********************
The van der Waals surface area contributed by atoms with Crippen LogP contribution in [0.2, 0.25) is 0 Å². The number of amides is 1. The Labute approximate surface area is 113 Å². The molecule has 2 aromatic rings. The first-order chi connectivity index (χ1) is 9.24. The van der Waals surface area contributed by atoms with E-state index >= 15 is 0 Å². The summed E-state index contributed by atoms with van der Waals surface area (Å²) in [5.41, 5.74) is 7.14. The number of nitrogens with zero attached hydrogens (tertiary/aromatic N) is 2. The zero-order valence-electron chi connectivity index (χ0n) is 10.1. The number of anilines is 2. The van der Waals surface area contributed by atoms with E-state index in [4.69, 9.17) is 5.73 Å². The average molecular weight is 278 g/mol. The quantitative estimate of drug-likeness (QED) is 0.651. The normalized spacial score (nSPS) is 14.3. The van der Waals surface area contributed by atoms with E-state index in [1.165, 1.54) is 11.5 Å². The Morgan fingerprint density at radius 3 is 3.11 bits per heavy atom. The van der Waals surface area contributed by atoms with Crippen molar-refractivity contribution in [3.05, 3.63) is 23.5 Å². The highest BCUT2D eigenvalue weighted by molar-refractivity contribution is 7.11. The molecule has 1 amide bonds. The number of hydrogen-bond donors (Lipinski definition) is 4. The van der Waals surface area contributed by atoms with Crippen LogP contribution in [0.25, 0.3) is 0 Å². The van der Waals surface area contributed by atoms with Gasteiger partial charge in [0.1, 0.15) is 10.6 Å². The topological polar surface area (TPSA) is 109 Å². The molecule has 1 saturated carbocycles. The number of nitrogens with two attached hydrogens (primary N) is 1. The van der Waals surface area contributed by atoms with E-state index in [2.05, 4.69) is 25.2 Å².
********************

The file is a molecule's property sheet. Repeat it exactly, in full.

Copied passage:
The van der Waals surface area contributed by atoms with Crippen LogP contribution in [0.2, 0.25) is 0 Å². The number of amides is 1. The Labute approximate surface area is 113 Å². The molecule has 2 aromatic rings. The first-order chi connectivity index (χ1) is 9.24. The van der Waals surface area contributed by atoms with E-state index >= 15 is 0 Å². The summed E-state index contributed by atoms with van der Waals surface area (Å²) in [5.41, 5.74) is 7.14. The number of nitrogens with zero attached hydrogens (tertiary/aromatic N) is 2. The zero-order valence-electron chi connectivity index (χ0n) is 10.1. The number of anilines is 2. The van der Waals surface area contributed by atoms with E-state index in [4.69, 9.17) is 5.73 Å². The average molecular weight is 278 g/mol. The quantitative estimate of drug-likeness (QED) is 0.651. The normalized spacial score (nSPS) is 14.3. The van der Waals surface area contributed by atoms with E-state index in [1.165, 1.54) is 11.5 Å². The Morgan fingerprint density at radius 3 is 3.11 bits per heavy atom. The van der Waals surface area contributed by atoms with Crippen molar-refractivity contribution in [3.05, 3.63) is 23.5 Å². The highest BCUT2D eigenvalue weighted by molar-refractivity contribution is 7.11. The molecule has 1 amide bonds. The number of hydrogen-bond donors (Lipinski definition) is 4. The van der Waals surface area contributed by atoms with Crippen LogP contribution in [0.25, 0.3) is 0 Å². The van der Waals surface area contributed by atoms with Gasteiger partial charge in [0.1, 0.15) is 10.6 Å². The topological polar surface area (TPSA) is 109 Å². The molecule has 1 saturated carbocycles. The number of nitrogens with two attached hydrogens (primary N) is 1. The van der Waals surface area contributed by atoms with E-state index in [2.05, 4.69) is 25.2 Å².